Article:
We got the news around 10am yesterday morning — The radiologist confirmed that Oscar’s GI system was sluggish but not in crisis (always a concern in PWS) and Dr. C agreed that we could go home!
While the paperwork was completed we distracted ourselves with a makeshift “book club”. We’re reading Game Seven by Paul Volponi about a Cuban teenage baseball player whose father defected to the US six years ago and is currently a pitcher for the Miami Marlins. After a few chapters I convinced Oscar to walk the halls, hoping to ease his belly pain. Engaged in our book discussion (plot predictions, analyzing perspectives, and historical context) he walked for half an hour! The nurses and residents on the floor caught snippets of our conversation as we passed and smiled. Apparently most spine surgery patients can only walk about five minutes before they need to rest…but they probably weren’t in the middle of a really good book.
The belly pain persisted all morning but one by one his tubes were removed. The long plastic epidural was slowly extracted from a teeny hole in his upper back. The strips of tape on his hand were gently peeled and the IV removed. And then suddenly free of the IV pole he started exploring. He traveled over to the window for the first time and gazed out upon Central Park, immediately spotting the playground right across from the hospital entrance. “No fair!” he balked. “That looks so fun and I can’t go!”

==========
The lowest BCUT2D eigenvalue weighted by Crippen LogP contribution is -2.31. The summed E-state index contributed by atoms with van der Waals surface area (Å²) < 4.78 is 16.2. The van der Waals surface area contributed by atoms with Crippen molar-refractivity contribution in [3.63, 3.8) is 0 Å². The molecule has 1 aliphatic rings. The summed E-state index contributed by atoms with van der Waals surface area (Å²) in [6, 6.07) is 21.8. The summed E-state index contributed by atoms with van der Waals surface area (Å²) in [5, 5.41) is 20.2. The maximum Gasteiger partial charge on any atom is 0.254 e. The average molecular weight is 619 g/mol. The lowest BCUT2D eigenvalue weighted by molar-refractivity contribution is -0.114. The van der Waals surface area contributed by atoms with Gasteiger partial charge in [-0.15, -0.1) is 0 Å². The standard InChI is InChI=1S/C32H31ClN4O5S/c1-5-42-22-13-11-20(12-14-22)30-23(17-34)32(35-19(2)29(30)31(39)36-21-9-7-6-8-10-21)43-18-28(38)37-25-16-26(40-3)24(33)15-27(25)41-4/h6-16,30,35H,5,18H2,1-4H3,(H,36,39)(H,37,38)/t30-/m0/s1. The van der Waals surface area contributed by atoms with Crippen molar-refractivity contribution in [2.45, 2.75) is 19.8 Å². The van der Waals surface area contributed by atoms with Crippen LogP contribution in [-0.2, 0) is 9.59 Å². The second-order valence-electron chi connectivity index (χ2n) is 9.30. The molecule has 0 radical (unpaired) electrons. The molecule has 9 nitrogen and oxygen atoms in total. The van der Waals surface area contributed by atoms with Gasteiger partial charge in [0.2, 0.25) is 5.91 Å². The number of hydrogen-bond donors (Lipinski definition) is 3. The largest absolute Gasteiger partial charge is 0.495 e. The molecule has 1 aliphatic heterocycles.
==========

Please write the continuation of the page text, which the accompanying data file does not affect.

It was 2pm before we escaped. Our nurse came back from lunch to find Oscar already in the wheelchair outside our room, waiting, while I gathered up our bags. We got our instructions — he’s going home on only tylenol and gabapentin (a medicine we started a week prior to surgery to calm the nervous system), which is incredible. We do have backup narcotics that we’re hoping not to use.
So here we are, “comfortably” installed on GrandMary’s couch getting to watch anything he wants on TV. Unrestricted TV rarely happens in our house…and when I reminded him that we were finally at that point in our journey — the crazy excessive TV watching I’d been promising him all along – he replied, “Yeah but when you said I could lie here and watch TV all day I thought it would be much more pleasurable!” If we could only get rid of the darn belly pain!
Thank you again for all the notes — I wish there was a way to reply to each one, and even better, a way to share the smiles on O’s face as I read them to him. He’s loved every single one.
One thought on ““Home””
Mary, your pictures and story are so upbeat! Oscar’s face is pure joy. He’s a hero. Glad he was able to tolerate the Gaba. It made both my daughter and me really crazy.